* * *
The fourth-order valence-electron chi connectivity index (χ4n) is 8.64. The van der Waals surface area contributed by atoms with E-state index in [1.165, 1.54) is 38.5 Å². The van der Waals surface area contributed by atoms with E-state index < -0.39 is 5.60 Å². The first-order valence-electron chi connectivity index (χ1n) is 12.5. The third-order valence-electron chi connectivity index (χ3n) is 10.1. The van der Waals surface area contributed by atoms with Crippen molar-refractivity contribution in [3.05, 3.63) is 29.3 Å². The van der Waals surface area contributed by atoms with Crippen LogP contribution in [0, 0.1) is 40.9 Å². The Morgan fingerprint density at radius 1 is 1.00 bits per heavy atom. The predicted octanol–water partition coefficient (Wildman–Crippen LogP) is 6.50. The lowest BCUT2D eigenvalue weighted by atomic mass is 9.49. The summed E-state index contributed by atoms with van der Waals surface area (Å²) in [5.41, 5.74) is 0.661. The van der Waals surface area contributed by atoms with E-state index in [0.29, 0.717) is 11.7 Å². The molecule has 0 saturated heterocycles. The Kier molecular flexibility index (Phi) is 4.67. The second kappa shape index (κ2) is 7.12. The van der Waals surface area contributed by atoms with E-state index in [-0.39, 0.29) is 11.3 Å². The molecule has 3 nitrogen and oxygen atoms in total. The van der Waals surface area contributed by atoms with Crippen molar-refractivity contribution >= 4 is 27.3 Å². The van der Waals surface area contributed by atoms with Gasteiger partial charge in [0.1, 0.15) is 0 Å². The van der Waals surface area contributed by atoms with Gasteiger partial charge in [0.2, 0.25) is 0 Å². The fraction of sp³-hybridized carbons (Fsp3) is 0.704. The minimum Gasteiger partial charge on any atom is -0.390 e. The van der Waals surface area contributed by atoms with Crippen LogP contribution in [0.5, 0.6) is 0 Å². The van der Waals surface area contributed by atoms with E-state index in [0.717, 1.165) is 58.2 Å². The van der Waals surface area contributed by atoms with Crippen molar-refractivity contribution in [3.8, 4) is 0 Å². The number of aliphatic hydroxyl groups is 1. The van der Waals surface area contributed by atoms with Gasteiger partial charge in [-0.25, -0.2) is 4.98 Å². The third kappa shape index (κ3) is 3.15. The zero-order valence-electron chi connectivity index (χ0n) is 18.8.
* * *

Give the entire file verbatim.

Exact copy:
The fourth-order valence-electron chi connectivity index (χ4n) is 8.64. The van der Waals surface area contributed by atoms with E-state index in [1.165, 1.54) is 38.5 Å². The van der Waals surface area contributed by atoms with E-state index < -0.39 is 5.60 Å². The first-order valence-electron chi connectivity index (χ1n) is 12.5. The third-order valence-electron chi connectivity index (χ3n) is 10.1. The van der Waals surface area contributed by atoms with Crippen molar-refractivity contribution in [3.05, 3.63) is 29.3 Å². The van der Waals surface area contributed by atoms with Crippen LogP contribution in [0, 0.1) is 40.9 Å². The Morgan fingerprint density at radius 1 is 1.00 bits per heavy atom. The predicted octanol–water partition coefficient (Wildman–Crippen LogP) is 6.50. The lowest BCUT2D eigenvalue weighted by atomic mass is 9.49. The summed E-state index contributed by atoms with van der Waals surface area (Å²) in [5.41, 5.74) is 0.661. The van der Waals surface area contributed by atoms with E-state index in [0.29, 0.717) is 11.7 Å². The molecule has 0 saturated heterocycles. The Kier molecular flexibility index (Phi) is 4.67. The second kappa shape index (κ2) is 7.12. The van der Waals surface area contributed by atoms with E-state index in [-0.39, 0.29) is 11.3 Å². The molecule has 3 nitrogen and oxygen atoms in total. The van der Waals surface area contributed by atoms with Crippen molar-refractivity contribution >= 4 is 27.3 Å². The van der Waals surface area contributed by atoms with Gasteiger partial charge in [0.1, 0.15) is 0 Å². The van der Waals surface area contributed by atoms with Gasteiger partial charge in [0.2, 0.25) is 0 Å². The fraction of sp³-hybridized carbons (Fsp3) is 0.704. The minimum Gasteiger partial charge on any atom is -0.390 e. The van der Waals surface area contributed by atoms with Crippen LogP contribution in [0.5, 0.6) is 0 Å². The van der Waals surface area contributed by atoms with E-state index in [0.717, 1.165) is 58.2 Å². The van der Waals surface area contributed by atoms with Crippen molar-refractivity contribution in [3.8, 4) is 0 Å². The number of aliphatic hydroxyl groups is 1. The van der Waals surface area contributed by atoms with Gasteiger partial charge in [-0.25, -0.2) is 4.98 Å². The third kappa shape index (κ3) is 3.15. The zero-order valence-electron chi connectivity index (χ0n) is 18.8.